Fight Liver Cancer
with Laser-like Precision
Proton Therapy for Liver Cancer
California Protons’ intensity-modulated pencil beam scanning technology is a highly precise form of cancer radiation treatment that enables our doctors to selectively target liver tumors with high-dose radiation within this area.
Compared with older passive-scattering proton therapy treatment, our pencil beam scanning technology precisely delivers radiation treatment for liver cancer within 2 millimeters and with the utmost care. We can attack tumors layer by layer and minimize harmful exposure to surrounding healthy tissue and organs. This is important for liver cancer patients because the liver is the central filtration point for all of the blood that circulates through the body. Often, liver cancer patients have additional underlying liver disease such as cirrhosis and hepatitis, so minimizing radiation to healthy liver tissue and surrounding organs is crucial. The reduction of radiation-related toxicity also increases the likelihood that patients can complete treatment with fewer interruptions or delays.
What We Treat
- Primary liver cancer
- Liver metastases or cancerous tumors that originated elsewhere—such as your colon, breast, pancreas, skin and lungs—and has spread to the liver
- Recurrent cancer
What We Do
- Target the tumor only
- Protect your stomach, kidneys, small intestine and normal liver
- Maintain your quality of life during treatment
- Reduce side effects of treatment, including nausea, vomiting and fatigue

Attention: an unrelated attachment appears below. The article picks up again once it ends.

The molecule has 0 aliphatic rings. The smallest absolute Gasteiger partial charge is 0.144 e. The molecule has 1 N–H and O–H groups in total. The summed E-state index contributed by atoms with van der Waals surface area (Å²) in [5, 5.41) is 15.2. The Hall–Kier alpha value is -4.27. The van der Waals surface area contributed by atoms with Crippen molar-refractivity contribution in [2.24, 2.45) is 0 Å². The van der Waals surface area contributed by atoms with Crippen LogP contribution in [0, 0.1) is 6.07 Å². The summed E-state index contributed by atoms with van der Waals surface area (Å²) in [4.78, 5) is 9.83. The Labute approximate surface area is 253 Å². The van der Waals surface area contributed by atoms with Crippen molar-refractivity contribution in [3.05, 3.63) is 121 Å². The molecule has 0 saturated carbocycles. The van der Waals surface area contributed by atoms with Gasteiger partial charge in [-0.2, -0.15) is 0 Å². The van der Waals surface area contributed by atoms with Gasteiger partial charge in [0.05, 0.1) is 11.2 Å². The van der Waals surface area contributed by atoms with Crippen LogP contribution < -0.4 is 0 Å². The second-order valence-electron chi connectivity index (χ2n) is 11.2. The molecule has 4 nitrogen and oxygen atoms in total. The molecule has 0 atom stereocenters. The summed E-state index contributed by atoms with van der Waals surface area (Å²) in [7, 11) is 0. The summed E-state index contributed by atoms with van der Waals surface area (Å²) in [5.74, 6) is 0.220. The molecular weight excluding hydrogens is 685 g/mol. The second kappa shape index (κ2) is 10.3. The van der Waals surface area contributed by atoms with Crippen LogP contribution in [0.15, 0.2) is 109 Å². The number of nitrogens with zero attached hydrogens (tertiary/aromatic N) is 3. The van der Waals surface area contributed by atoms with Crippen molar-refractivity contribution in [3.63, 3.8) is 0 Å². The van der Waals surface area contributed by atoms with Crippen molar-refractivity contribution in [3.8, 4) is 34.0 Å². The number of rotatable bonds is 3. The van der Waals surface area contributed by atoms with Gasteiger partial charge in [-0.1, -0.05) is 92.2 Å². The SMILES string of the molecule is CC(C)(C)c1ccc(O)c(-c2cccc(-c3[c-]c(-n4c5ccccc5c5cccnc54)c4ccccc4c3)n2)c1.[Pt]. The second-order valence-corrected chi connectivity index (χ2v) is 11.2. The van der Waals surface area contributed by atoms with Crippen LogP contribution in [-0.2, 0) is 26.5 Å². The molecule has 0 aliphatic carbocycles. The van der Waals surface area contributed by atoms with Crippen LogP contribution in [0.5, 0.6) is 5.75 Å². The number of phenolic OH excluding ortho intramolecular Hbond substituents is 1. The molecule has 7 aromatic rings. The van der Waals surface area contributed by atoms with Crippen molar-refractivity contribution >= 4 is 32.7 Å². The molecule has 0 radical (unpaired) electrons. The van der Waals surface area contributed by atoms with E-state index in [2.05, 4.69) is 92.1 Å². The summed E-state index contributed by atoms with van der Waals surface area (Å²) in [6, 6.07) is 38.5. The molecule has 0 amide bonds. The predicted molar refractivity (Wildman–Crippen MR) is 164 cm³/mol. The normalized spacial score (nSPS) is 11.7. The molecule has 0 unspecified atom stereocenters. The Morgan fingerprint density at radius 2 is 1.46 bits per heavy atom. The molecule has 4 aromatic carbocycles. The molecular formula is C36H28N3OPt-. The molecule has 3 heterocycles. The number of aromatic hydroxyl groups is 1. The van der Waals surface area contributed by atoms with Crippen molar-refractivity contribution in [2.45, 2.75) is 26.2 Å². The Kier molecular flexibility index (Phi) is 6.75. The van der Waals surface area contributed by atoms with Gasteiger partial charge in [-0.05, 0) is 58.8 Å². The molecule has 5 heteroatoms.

- Lower the risk of secondary cancer due to radiation
Benefits of Proton Therapy for Liver Cancer
- Our pencil beam scanning technology precisely controls protons to place the Bragg peak—the point at which they deposit their maximum energy—directly in the tumor. This allows us to treat more complex tumor shapes and vary the dose within the tumor.
- Advanced proton therapy allows doctors to more selectively deliver high-dose radiation to cancerous tumors of the liver, and reduce the dose to surrounding healthy tissues and critical organs. In some cases, this has been shown to deliver higher cure rates than X-ray radiation treatment even in some of the most challenging situations.
- Doctors can selectively place high-dose radiation on your tumor, while simultaneously reducing the dose to your surrounding critical organs, namely your stomach, kidneys and small intestine. Sparing these healthy tissues is extremely important as damage to these sensitive structures can have significant side effects and may lead to secondary cancers.
- Specialized techniques can be used with proton therapy to target a moving tumor with great technical precision. This is important for liver cancer patients because every time you breathe, your liver moves.
- Unlike with older technology, the treatment plan can be loaded into the computer and completed within a matter of minutes. Treatments are also noninvasive and convenient so patients can get back to their daily activities quicker.
Right for You?